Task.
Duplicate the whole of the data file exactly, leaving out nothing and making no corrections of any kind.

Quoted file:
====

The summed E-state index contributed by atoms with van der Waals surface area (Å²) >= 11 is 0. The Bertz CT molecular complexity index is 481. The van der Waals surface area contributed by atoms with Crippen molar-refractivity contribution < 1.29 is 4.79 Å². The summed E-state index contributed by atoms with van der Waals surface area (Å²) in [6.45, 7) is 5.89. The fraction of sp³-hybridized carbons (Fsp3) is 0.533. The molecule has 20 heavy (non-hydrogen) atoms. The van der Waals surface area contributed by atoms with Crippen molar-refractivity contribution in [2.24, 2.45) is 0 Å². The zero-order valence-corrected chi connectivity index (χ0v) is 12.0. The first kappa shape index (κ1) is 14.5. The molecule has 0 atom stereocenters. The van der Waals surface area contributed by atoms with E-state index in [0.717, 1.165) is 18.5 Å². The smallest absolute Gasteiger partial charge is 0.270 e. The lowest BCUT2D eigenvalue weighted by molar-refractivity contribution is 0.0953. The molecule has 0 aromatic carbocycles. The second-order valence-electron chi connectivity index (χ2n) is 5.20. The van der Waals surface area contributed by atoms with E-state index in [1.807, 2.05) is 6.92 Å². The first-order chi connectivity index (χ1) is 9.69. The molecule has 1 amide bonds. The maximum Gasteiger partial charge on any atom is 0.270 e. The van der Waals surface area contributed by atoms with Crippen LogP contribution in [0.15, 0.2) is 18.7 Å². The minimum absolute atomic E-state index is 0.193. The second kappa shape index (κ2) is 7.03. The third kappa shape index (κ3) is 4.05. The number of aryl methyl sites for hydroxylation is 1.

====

The summed E-state index contributed by atoms with van der Waals surface area (Å²) >= 11 is 0. The Bertz CT molecular complexity index is 481. The van der Waals surface area contributed by atoms with Crippen molar-refractivity contribution < 1.29 is 4.79 Å². The summed E-state index contributed by atoms with van der Waals surface area (Å²) in [6.45, 7) is 5.89. The fraction of sp³-hybridized carbons (Fsp3) is 0.533. The molecule has 20 heavy (non-hydrogen) atoms. The van der Waals surface area contributed by atoms with Crippen molar-refractivity contribution in [2.24, 2.45) is 0 Å². The zero-order valence-corrected chi connectivity index (χ0v) is 12.0. The first kappa shape index (κ1) is 14.5. The molecule has 0 atom stereocenters. The van der Waals surface area contributed by atoms with E-state index in [0.717, 1.165) is 18.5 Å². The smallest absolute Gasteiger partial charge is 0.270 e. The lowest BCUT2D eigenvalue weighted by molar-refractivity contribution is 0.0953. The molecule has 0 aromatic carbocycles. The second-order valence-electron chi connectivity index (χ2n) is 5.20. The van der Waals surface area contributed by atoms with E-state index in [1.807, 2.05) is 6.92 Å². The first-order chi connectivity index (χ1) is 9.69. The molecule has 1 amide bonds. The maximum Gasteiger partial charge on any atom is 0.270 e. The van der Waals surface area contributed by atoms with Crippen LogP contribution in [0.15, 0.2) is 18.7 Å². The minimum absolute atomic E-state index is 0.193. The second kappa shape index (κ2) is 7.03. The third kappa shape index (κ3) is 4.05. The number of aryl methyl sites for hydroxylation is 1.